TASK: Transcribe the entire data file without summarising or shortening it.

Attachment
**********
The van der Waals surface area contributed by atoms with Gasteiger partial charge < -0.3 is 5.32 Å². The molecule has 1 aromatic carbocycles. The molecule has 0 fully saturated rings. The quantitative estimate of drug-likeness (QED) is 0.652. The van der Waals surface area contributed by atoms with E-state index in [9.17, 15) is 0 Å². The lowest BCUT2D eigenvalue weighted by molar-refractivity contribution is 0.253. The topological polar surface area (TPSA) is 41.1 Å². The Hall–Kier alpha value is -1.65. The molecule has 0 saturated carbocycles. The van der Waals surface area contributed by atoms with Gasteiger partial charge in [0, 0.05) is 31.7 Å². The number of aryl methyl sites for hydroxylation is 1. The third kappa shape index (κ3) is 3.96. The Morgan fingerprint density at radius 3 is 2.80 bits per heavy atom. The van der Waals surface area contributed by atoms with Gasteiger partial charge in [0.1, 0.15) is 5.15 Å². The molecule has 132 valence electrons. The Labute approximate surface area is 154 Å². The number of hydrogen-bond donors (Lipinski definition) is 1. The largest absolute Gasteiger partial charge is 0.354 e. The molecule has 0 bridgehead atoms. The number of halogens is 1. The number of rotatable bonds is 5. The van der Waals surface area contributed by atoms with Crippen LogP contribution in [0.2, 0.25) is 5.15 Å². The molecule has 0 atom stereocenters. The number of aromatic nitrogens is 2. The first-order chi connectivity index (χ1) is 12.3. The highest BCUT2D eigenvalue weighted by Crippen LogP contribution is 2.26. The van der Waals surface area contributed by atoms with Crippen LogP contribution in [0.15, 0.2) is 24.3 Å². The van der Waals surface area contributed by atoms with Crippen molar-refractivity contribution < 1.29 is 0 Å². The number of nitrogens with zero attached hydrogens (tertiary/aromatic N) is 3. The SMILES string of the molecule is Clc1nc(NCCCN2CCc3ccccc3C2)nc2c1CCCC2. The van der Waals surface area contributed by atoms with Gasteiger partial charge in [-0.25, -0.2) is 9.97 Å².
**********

The van der Waals surface area contributed by atoms with Gasteiger partial charge < -0.3 is 5.32 Å². The molecule has 1 aromatic carbocycles. The molecule has 0 fully saturated rings. The quantitative estimate of drug-likeness (QED) is 0.652. The van der Waals surface area contributed by atoms with E-state index in [9.17, 15) is 0 Å². The lowest BCUT2D eigenvalue weighted by molar-refractivity contribution is 0.253. The topological polar surface area (TPSA) is 41.1 Å². The Hall–Kier alpha value is -1.65. The molecule has 0 saturated carbocycles. The van der Waals surface area contributed by atoms with Gasteiger partial charge in [0, 0.05) is 31.7 Å². The number of aryl methyl sites for hydroxylation is 1. The third kappa shape index (κ3) is 3.96. The Morgan fingerprint density at radius 3 is 2.80 bits per heavy atom. The van der Waals surface area contributed by atoms with Gasteiger partial charge in [0.1, 0.15) is 5.15 Å². The molecule has 132 valence electrons. The Labute approximate surface area is 154 Å². The number of hydrogen-bond donors (Lipinski definition) is 1. The largest absolute Gasteiger partial charge is 0.354 e. The molecule has 0 bridgehead atoms. The number of halogens is 1. The number of rotatable bonds is 5. The van der Waals surface area contributed by atoms with Crippen LogP contribution in [0.2, 0.25) is 5.15 Å². The molecule has 0 atom stereocenters. The number of aromatic nitrogens is 2. The first-order chi connectivity index (χ1) is 12.3. The highest BCUT2D eigenvalue weighted by Crippen LogP contribution is 2.26. The van der Waals surface area contributed by atoms with Crippen LogP contribution in [0.15, 0.2) is 24.3 Å². The van der Waals surface area contributed by atoms with Crippen molar-refractivity contribution < 1.29 is 0 Å². The number of nitrogens with zero attached hydrogens (tertiary/aromatic N) is 3. The SMILES string of the molecule is Clc1nc(NCCCN2CCc3ccccc3C2)nc2c1CCCC2. The van der Waals surface area contributed by atoms with Gasteiger partial charge in [-0.25, -0.2) is 9.97 Å².